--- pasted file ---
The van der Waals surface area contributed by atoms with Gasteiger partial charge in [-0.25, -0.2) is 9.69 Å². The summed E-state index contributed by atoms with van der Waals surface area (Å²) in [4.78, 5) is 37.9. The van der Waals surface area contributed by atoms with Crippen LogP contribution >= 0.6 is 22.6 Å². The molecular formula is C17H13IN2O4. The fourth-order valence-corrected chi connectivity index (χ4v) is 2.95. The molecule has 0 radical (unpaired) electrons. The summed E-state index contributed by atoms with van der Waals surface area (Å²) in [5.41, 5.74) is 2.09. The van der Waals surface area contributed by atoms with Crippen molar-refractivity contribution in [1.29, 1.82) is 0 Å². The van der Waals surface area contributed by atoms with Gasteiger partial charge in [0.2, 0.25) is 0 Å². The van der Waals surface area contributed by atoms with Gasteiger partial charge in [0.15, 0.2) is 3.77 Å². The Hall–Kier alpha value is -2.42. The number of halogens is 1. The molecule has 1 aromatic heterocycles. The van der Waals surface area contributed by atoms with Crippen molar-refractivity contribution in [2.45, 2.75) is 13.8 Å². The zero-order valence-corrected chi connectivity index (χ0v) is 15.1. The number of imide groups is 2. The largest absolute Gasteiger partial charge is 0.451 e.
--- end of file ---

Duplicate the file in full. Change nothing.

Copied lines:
The van der Waals surface area contributed by atoms with Gasteiger partial charge in [-0.25, -0.2) is 9.69 Å². The summed E-state index contributed by atoms with van der Waals surface area (Å²) in [4.78, 5) is 37.9. The van der Waals surface area contributed by atoms with Crippen LogP contribution >= 0.6 is 22.6 Å². The molecular formula is C17H13IN2O4. The fourth-order valence-corrected chi connectivity index (χ4v) is 2.95. The molecule has 0 radical (unpaired) electrons. The summed E-state index contributed by atoms with van der Waals surface area (Å²) in [5.41, 5.74) is 2.09. The van der Waals surface area contributed by atoms with Crippen molar-refractivity contribution in [1.29, 1.82) is 0 Å². The van der Waals surface area contributed by atoms with Gasteiger partial charge in [0.2, 0.25) is 0 Å². The van der Waals surface area contributed by atoms with Gasteiger partial charge in [0.15, 0.2) is 3.77 Å². The Hall–Kier alpha value is -2.42. The number of halogens is 1. The molecule has 1 aromatic heterocycles. The van der Waals surface area contributed by atoms with Crippen molar-refractivity contribution in [2.45, 2.75) is 13.8 Å². The zero-order valence-corrected chi connectivity index (χ0v) is 15.1. The number of imide groups is 2. The largest absolute Gasteiger partial charge is 0.451 e.